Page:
Re: ct, fj and blackletter ligatures

From: John Hudson (
Date: Sat Nov 02 2002 - 17:44:43 EST

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    At 15:53 11/2/2002, Thomas Lotze wrote:

    > > Ironically, the sequence c+ZWJ+t is more likely *not* to display as a
    > > ligature, since the ZWJ interferes with the sequence recognised by the
    > > font lookups.
    >Does this mean that it is indeed common practice to replace every last
    >occurrence of a character sequence be the corresponding ligature with
    >these fonts? At least in the german language, this would be desastrous:
    >there are many cases where character sequences occur but the ligature is
    >not allowed, e.g. if two words are combined into one, the last letter of
    >the first one does not form a ligature with the first letter of the
    >second even if such a ligature exists. Don't know about other languages,

    German is indeed a special case, and there are various ideas for how best
    to handle German ligation. Clearly, inserting ZWJ where one wanted ligation
    -- or, perhaps, ZWNJ where one didn't want it -- is an option. Using ZWNJ
    is probably a better solution, if one went this route, since it would work
    with existing ligature implementations in OpenType, AAT and Graphite: i.e.
    it would prevent ligatures from forming. However, expecting German users to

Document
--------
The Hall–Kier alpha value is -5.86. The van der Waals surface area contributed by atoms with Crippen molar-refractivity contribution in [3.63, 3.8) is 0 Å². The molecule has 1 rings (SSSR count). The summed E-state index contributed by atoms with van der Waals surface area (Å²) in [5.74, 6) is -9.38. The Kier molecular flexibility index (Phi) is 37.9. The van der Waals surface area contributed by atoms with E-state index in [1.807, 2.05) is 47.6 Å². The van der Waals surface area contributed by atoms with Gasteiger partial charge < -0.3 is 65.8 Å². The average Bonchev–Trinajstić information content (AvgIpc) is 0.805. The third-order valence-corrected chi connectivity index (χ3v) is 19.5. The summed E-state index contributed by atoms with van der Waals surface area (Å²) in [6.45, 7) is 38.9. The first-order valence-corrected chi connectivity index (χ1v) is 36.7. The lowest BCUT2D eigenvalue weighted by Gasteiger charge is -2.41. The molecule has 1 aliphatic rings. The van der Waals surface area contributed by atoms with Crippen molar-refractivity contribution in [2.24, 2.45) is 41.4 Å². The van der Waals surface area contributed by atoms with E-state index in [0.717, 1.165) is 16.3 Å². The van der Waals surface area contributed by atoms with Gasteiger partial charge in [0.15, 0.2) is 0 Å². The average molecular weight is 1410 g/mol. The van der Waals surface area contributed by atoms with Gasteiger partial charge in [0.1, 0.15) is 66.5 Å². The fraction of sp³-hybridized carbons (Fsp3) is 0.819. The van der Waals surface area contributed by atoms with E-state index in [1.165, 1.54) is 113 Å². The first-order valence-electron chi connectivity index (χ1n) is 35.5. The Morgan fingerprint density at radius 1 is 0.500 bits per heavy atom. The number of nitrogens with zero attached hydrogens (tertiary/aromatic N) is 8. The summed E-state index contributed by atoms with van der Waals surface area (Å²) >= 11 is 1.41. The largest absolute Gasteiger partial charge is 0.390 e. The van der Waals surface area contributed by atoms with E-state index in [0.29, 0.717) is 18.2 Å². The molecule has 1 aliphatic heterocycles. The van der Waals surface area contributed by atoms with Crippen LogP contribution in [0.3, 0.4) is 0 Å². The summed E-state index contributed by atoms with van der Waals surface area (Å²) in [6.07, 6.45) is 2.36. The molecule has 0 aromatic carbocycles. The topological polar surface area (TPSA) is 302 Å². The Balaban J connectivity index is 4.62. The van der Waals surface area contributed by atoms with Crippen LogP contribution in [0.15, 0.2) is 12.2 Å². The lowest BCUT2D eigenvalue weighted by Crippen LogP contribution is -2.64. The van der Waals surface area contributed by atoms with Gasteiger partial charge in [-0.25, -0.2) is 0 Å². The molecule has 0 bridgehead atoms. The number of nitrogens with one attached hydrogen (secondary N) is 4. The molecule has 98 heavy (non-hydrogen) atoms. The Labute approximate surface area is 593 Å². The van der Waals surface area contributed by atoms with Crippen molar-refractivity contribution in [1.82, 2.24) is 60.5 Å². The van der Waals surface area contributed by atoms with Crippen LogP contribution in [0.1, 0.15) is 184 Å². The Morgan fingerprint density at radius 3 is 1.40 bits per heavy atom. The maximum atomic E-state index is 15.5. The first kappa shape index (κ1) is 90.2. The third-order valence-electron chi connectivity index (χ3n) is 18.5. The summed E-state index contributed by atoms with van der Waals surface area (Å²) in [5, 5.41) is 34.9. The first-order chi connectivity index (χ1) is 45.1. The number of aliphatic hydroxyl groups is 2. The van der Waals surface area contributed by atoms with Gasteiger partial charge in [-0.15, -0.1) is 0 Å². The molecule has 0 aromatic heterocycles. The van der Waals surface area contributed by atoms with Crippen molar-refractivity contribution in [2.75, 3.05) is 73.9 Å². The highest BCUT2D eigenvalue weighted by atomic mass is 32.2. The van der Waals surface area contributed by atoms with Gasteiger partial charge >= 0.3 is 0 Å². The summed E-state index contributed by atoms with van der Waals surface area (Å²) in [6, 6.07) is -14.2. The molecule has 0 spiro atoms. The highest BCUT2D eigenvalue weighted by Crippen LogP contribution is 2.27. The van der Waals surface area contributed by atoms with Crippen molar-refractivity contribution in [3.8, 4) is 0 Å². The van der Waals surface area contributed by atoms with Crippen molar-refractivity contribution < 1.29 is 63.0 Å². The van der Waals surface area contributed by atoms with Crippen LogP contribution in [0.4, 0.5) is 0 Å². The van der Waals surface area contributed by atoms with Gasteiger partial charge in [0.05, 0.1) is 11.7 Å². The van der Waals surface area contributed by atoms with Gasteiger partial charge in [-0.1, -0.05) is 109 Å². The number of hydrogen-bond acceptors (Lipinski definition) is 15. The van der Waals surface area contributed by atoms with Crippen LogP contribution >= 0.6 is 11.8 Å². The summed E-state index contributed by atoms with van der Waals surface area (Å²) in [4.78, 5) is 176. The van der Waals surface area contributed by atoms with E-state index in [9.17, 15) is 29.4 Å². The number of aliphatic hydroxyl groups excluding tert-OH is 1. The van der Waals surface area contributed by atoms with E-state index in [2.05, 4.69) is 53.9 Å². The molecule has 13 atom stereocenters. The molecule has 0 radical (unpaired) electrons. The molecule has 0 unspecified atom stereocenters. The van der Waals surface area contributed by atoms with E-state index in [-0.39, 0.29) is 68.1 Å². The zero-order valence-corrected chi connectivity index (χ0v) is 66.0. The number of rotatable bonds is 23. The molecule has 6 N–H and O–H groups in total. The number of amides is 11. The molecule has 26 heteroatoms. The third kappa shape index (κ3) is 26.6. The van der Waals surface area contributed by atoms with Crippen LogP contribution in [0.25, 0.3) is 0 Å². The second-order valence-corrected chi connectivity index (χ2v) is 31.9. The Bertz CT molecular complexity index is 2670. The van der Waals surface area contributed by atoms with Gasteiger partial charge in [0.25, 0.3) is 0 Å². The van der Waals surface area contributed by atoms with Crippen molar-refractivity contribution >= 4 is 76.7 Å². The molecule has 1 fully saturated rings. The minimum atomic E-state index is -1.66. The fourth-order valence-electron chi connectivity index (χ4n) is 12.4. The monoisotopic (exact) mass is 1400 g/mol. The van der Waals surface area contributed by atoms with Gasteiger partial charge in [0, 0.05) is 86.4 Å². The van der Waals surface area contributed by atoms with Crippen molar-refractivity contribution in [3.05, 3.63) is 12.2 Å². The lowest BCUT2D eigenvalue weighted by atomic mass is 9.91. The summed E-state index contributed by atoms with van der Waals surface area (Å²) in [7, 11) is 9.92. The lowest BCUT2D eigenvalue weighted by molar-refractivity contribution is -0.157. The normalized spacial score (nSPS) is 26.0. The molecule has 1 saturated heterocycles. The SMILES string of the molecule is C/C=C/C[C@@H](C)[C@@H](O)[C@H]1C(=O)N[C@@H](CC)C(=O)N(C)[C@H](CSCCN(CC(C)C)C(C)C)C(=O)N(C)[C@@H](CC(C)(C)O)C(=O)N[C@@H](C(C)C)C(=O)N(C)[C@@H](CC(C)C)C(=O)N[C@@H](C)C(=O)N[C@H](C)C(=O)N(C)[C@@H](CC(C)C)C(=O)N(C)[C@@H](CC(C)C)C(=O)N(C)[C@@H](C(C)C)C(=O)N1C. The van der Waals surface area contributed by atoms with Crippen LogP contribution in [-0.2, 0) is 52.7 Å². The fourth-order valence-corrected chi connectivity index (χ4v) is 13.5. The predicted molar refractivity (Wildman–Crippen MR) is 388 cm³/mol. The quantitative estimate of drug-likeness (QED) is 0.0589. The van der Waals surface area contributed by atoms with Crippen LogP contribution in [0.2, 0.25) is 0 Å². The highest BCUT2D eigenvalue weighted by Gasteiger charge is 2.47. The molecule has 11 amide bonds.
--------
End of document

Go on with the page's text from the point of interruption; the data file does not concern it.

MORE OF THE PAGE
manually enter ZWJ or ZWNJ in their documents seems highly impractical, so
    an automated dictionary-driven system seems to be required. This is getting
    outside my area of expertise.

    For other languages, it is typical for a set of standard ligatures (usually
    those involving f followed by an ascending form: fb ffb ff fh ffh fi ffi fj
    ffj fk ffk fl ffl) to be on by default because these ligatures are not
    merely stylistic but preserve word shape integrity by reducing white space
    between the letters while avoiding distracting collisions. The well known
    exception to this is found in the typography of those Turkic languages that
    employ a dotless as well as a dotted i: for these languages fi and ffi
    ligature formation needs to be supressed, or special ligatures need to be
    provided that do not remove the dot of the i. OpenType includes a Language
    System tag that allows a layout feature such as Standard Ligatures <liga>
    to have different lookups for different writing systems.

    Stylistic ligatures such as ct and st, are typically handled in a separate
    feature, which is not on by default. Obviously in fraktur fonts the
    designer might decide to include ligatures like ch and ck in the standard set.

    John Hudson

    Tiro Typeworks
    Vancouver, BC

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